s are converted to ranks , and ρ is computed from these:

Tied values are assigned a rank equal to the average of their positions in the ascending order of the values. In the table below, notice how the rank of values that are the same is the mean of what their ranks would otherwise be:

Variable | Position in the descending order | Rank |
---|---|---|

0.8 | 5 | 5 |

1.2 | 4 | |

1.2 | 3 | |

2.3 | 2 | 2 |

18 | 1 | 1 |

In applications where ties are known to be absent, a simpler procedure can be used to calculate ρ. Differences between the ranks of each observation on the two variables are calculated, and ρ is given by:

## Related quantities

There are several other numerical measures that quantify the extent of statistical dependence between pairs of observations: these are discussed at correlation and dependence. The most common of these is the Pearson product moment correlation coefficient.An alternative name for the Spearman rank correlation is the "grade correlation"; in this, the "rank" of an observation is replaced by the "grade". In continuous distributions, the grade of an observation is, by convention, always one half less than the rank, and hence the grade and rank correlations are the same in this case. More generally, the "grade" of an observation is proportional to an estimate of the fraction of a population less than a given value, with the half-observation adjustment at observed values. Thus this corresponds to one possible treatment of tied ranks. While unusual, the term "grade correlation" is still in use.

## Interpretation

The sign of the Spearman correlation indicates the direction of association between*X*(the independent variable) and*Y*(the dependent variable). If*Y*tends to increase when*X*increases, the Spearman correlation coefficient is positive. If*Y*tends to decrease when*X*increases, the Spearman correlation coefficient is negative. A Spearman correlation of zero indicates that there is no tendency for*Y*to either increase or decrease when*X*increases. The Spearman correlation increases in magnitude as*X*and*Y*become closer to being perfect monotone functions of each other. When*X*and*Y*are perfectly monotonically related, the Spearman correlation coefficient becomes 1. A perfect monotone increasing relationship implies that for any two pairs of data values*X*_{i},*Y*_{i}and*X*_{j},*Y*_{j}, that*X*_{i}−*X*_{j}and*Y*_{i}−*Y*_{j}always have the same sign. A perfect monotone decreasing relationship implies that these differences always have opposite signs.The Spearman correlation coefficient is often described as being "nonparametric." This can have two meanings. First, the fact that a perfect Spearman correlation results when

*X*and*Y*are related by any monotonic functionMonotonic function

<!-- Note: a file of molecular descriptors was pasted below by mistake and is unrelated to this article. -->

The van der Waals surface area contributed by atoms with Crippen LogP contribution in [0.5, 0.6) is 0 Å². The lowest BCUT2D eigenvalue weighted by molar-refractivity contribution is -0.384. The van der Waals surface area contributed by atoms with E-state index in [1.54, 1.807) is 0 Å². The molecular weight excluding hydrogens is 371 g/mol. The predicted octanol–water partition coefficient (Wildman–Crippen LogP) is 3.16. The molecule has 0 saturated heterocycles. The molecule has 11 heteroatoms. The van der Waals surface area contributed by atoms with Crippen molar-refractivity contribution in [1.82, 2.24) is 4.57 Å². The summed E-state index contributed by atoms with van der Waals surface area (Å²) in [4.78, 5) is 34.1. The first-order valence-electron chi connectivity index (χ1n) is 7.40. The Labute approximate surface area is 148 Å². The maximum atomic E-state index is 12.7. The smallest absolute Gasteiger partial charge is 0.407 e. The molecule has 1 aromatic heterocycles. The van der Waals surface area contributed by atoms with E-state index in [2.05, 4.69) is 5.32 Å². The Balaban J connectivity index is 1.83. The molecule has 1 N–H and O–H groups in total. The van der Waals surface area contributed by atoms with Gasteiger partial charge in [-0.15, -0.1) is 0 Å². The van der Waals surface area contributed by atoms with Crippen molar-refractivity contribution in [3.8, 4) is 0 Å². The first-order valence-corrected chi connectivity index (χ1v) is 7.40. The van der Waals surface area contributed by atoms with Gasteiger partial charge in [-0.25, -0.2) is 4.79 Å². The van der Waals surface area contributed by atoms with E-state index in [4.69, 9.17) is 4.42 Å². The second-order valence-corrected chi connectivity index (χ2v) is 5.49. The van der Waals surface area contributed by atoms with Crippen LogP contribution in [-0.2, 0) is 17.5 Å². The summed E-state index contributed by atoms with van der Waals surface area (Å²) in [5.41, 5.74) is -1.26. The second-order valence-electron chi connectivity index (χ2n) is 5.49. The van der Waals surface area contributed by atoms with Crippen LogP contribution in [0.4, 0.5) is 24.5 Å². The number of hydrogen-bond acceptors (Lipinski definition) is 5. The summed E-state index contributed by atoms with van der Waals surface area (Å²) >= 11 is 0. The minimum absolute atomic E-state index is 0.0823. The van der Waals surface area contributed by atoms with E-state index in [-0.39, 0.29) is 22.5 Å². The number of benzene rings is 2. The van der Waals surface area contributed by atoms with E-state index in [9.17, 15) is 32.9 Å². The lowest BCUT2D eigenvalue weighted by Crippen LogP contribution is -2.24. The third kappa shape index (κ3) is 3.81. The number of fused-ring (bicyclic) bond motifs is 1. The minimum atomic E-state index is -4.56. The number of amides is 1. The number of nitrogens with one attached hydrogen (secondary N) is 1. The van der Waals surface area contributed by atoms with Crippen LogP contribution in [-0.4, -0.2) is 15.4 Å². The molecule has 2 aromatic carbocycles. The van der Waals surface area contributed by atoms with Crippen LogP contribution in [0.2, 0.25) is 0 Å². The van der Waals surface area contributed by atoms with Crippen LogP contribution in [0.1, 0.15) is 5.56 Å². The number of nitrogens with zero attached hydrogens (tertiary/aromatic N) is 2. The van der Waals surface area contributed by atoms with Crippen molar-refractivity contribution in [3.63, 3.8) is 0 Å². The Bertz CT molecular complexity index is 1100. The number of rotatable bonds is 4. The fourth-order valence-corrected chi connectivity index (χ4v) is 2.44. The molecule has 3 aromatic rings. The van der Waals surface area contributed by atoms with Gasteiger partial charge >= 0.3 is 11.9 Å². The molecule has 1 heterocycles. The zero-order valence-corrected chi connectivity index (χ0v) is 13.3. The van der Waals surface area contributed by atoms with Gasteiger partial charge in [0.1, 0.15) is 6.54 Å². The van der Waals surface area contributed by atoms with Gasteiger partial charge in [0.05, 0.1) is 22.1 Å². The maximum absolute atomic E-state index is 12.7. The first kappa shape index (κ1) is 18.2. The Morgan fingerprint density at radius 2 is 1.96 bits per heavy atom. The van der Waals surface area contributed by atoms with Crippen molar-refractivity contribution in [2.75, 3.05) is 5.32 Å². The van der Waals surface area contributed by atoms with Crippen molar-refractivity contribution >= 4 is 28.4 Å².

In mathematics, a monotonic function is a function that preserves the given order. This concept first arose in calculus, and was later generalized to the more abstract setting of order theory....

can be contrasted with the Pearson correlation, which only gives a perfect value when

*X*and*Y*are related by a linear function. The other sense in which the Spearman correlation is non-parametric in that its exact sampling distribution can be obtained without requiring knowledge of the joint probability distributionProbability distribution

In probability theory, a probability mass, probability density, or probability distribution is a function that describes the probability of a random variable taking certain values....

of

*X*and*Y*.## Example

In this example, we will use the raw data in the table below to calculate the correlation between the IQ of a person with the number of hours spent in front of TV per week.IQ, | Hours of TV per week, |

106 | 7 |

86 | 0 |

100 | 27 |

101 | 50 |

99 | 28 |

103 | 29 |

97 | 20 |

113 | 12 |

112 | 6 |

110 | 17 |

First, we must find the value of the term . To do so we use the following steps, reflected in the table below.

- Sort the data by the first column (). Create a new column and assign it the ranked values 1,2,3,...
*n*. - Next, sort the data by the second column (). Create a fourth column and similarly assign it the ranked values 1,2,3,...
*n*. - Create a fifth column to hold the differences between the two rank columns ( and ).
- Create one final column to hold the value of column squared.

IQ, | Hours of TV per week, | rank | rank | ||

86 | 0 | 1 | 1 | 0 | 0 |

97 | 20 | 2 | 6 | −4 | 16 |

99 | 28 | 3 | 8 | −5 | 25 |

100 | 27 | 4 | 7 | −3 | 9 |

101 | 50 | 5 | 10 | −5 | 25 |

103 | 29 | 6 | 9 | −3 | 9 |

106 | 7 | 7 | 3 | 4 | 16 |

110 | 17 | 8 | 5 | 3 | 9 |

112 | 6 | 9 | 2 | 7 | 49 |

113 | 12 | 10 | 4 | 6 | 36 |

With found, we can add them to find . The value of

*n*is 10. So these values can now be substituted back into the equation,Which evaluates to

*ρ*= −0.175757575...With a P-value

P-value

In statistical significance testing, the p-value is the probability of obtaining a test statistic at least as extreme as the one that was actually observed, assuming that the null hypothesis is true. One often "rejects the null hypothesis" when the p-value is less than the significance level α ,...

= 0.6864058 (using the t distribution)

This low value shows that the correlation between IQ and hours spent watching TV is very low. In the case of ties in the original values, this formula should not be used. Instead, the Pearson correlation coefficient should be calculated on the ranks (where ties are given ranks, as described above).

## Determining significance

One approach to testing whether an observed value of ρ is significantly different from zero (*r*will always maintain 1 ≥*r*≥ −1) is to calculate the probability that it would be greater than or equal to the observed*r*, given the null hypothesisNull hypothesis

The practice of science involves formulating and testing hypotheses, assertions that are capable of being proven false using a test of observed data. The null hypothesis typically corresponds to a general or default position...